Monday, December 24, 2012
Among non-ASP faculty, there is sometimes a misperception that ASP is a magic band-aid. The magic band-aid theory of ASP holds that a good ASP that can easily and painlessly fix what ails a student, a program, or a school, in only a few short meetings. But ASP is not a magic band-aid. Here is why:
It is hard to learn new ways to think. This is difficult for many law professors to understand, because law came easy to them. But for students who have great potential, but did not grow up with logic puzzles or parents who were lawyers or teachers, law requires new, unfamiliar ways of thinking. Emotion and desire are less important than logic and process. For students who go to law school because of a burning passion to fix an injustice, the first semester of law school is not only bewildering, but it can be disheartening to learn that burning passion is not logical. Using process to find justice can be disheartening as well, because process does not always end in the result they feel is fair. Learning new ways to think can be emotionally and mentally taxing. Teaching students how to use logic and argument is taxing for the professionals who need to keep students motivated, while helping them see that logic is the key to exam success.
It is hard to change the way you study. Students who start law school with inadequate or dysfunctional study skills need to accept that 1) those study skills that got them to law school will not help them in law school 2) that they have to let go of something that is comfortable, and find a new way of doing things that is unfamiliar. This does not happen overnight; learning new study skills is a long-term process. It is challenging for ASP professionals, because there is not one, master way to study. Study skills need to fit the work (law) as well as the student. It takes time to get to know the student, for them to open up and trust you enough to admit how they study for classes and exams. And it takes even more time for students to learn new study skills, to practice with them, and to find which techniques are the best fit.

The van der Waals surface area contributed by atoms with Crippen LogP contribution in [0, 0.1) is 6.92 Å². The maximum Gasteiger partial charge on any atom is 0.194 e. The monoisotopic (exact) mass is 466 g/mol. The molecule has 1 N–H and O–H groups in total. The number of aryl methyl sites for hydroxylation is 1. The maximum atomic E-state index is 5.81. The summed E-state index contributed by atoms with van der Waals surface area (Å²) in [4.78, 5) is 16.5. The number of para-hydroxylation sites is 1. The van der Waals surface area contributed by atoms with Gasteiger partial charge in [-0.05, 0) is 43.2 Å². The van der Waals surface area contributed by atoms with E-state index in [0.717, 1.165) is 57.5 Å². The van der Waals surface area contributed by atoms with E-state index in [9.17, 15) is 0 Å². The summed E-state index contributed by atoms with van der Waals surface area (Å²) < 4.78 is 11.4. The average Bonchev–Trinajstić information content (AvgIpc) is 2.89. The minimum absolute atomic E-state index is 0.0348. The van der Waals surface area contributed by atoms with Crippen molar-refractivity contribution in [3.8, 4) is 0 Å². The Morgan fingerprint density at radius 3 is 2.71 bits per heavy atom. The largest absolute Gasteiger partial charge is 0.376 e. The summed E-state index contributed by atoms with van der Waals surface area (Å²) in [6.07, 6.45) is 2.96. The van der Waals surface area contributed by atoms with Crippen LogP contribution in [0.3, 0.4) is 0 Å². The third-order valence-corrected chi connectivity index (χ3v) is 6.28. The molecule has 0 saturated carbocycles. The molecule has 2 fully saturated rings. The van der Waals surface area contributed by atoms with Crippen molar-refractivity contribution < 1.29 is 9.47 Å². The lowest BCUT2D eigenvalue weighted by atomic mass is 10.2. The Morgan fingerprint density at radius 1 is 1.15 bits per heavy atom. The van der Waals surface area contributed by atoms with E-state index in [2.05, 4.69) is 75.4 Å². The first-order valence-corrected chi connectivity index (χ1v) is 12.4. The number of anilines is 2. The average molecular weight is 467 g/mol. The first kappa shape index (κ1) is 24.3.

It is hard to change the way you teach. Non-ASP law professors can sometimes hold onto the belief that if their ASP was just "better," than their students would not struggle (on exams, on the bar, finding jobs, etc). But ASP alone cannot create "better" students. Across the curriculum, teaching needs to evolve in tandem with efforts by ASP. Teachers need to meet students where they are, not where they think they ought to be. That may mean using techniques and methods in the classroom that are new. ASP can help students with study skills, writing, and thinking, but it cannot create "better" students without assistance and support from across the curriculum. (RCF)